Britain's fourth-biggest grocer is poised to launch on the web later this year and is under pressure to catch up with the likes of Sainsbury's and Tesco which began trading over the internet in the 1990s and are now seeing double-digit online growth.
Chief executive Dalton Philips admitted that it had been years behind its rivals but insisted the business was now "fit for the future" after a £300 million infrastructure revamp and plans for the launch of its online operations following a deal to share technology with web retailer Ocado.
The Bradford-based retailer is also pushing ahead with expansion plans which include a greater presence in London where it currently has only a 6.5% market share.
Its new M Local convenience stores are set to number 100 by the end of the year, rising to a possible 300 in three years time, many of them opening in sites previously occupied by failed high street names such as HMV, Jessops and Blockbuster.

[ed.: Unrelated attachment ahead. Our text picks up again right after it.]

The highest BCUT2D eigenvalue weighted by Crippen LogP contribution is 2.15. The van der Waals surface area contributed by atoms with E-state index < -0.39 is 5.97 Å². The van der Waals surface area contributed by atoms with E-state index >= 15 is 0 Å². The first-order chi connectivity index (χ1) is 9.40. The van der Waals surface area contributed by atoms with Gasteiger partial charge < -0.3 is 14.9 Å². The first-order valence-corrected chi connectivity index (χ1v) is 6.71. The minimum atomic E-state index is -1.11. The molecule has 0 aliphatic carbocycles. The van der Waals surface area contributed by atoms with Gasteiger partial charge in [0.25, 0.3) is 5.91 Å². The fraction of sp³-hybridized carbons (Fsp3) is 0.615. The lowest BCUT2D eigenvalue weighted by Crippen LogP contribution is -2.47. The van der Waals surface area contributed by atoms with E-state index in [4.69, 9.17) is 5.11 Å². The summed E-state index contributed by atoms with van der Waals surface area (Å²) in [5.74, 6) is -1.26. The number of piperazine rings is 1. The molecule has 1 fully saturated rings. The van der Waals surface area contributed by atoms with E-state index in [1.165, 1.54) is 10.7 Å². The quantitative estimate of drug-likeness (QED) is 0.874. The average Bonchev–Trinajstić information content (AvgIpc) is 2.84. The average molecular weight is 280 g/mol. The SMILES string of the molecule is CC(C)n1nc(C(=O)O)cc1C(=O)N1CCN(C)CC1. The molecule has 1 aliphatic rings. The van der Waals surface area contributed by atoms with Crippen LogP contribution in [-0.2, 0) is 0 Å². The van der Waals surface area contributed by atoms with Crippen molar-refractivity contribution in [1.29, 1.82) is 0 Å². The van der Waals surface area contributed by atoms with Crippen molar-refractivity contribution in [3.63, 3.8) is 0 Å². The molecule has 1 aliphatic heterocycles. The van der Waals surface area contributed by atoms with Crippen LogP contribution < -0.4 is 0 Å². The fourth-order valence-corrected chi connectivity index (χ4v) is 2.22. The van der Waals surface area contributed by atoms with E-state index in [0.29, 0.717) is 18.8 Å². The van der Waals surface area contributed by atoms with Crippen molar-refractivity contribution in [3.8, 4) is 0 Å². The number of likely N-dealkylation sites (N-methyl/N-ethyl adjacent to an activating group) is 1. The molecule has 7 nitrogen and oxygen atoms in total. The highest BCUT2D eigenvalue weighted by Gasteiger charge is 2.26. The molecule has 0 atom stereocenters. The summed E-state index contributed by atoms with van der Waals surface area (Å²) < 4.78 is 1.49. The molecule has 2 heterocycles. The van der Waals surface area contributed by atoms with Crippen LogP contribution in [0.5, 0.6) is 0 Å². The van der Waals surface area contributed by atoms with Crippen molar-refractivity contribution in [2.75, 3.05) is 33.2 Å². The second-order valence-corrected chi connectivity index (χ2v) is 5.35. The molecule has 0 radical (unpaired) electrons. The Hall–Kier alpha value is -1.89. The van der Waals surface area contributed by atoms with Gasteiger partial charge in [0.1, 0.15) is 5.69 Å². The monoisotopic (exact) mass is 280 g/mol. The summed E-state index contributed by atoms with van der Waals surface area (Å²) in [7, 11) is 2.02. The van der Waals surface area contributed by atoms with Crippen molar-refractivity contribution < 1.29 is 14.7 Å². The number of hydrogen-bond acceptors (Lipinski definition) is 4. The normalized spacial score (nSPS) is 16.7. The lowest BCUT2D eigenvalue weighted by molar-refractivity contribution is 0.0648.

Mr Philips said: "By 2015, when all the work now under way is finished, we will be a true national, multi-channel and multi-format retailer.
"It means we can compete on a level playing field for the first time and succeed by building on the enormous strengths of our business."
He said the partnership with Ocado would give the supermarket immediate access to online technology and deliver profits in four years - an outcome which rivals had taken a decade to achieve when developing their own technology.
Mr Philips admitted parts of the business had been two decades behind rivals when he took over three years ago, with cash still being counted manually in stores at the end of each working day.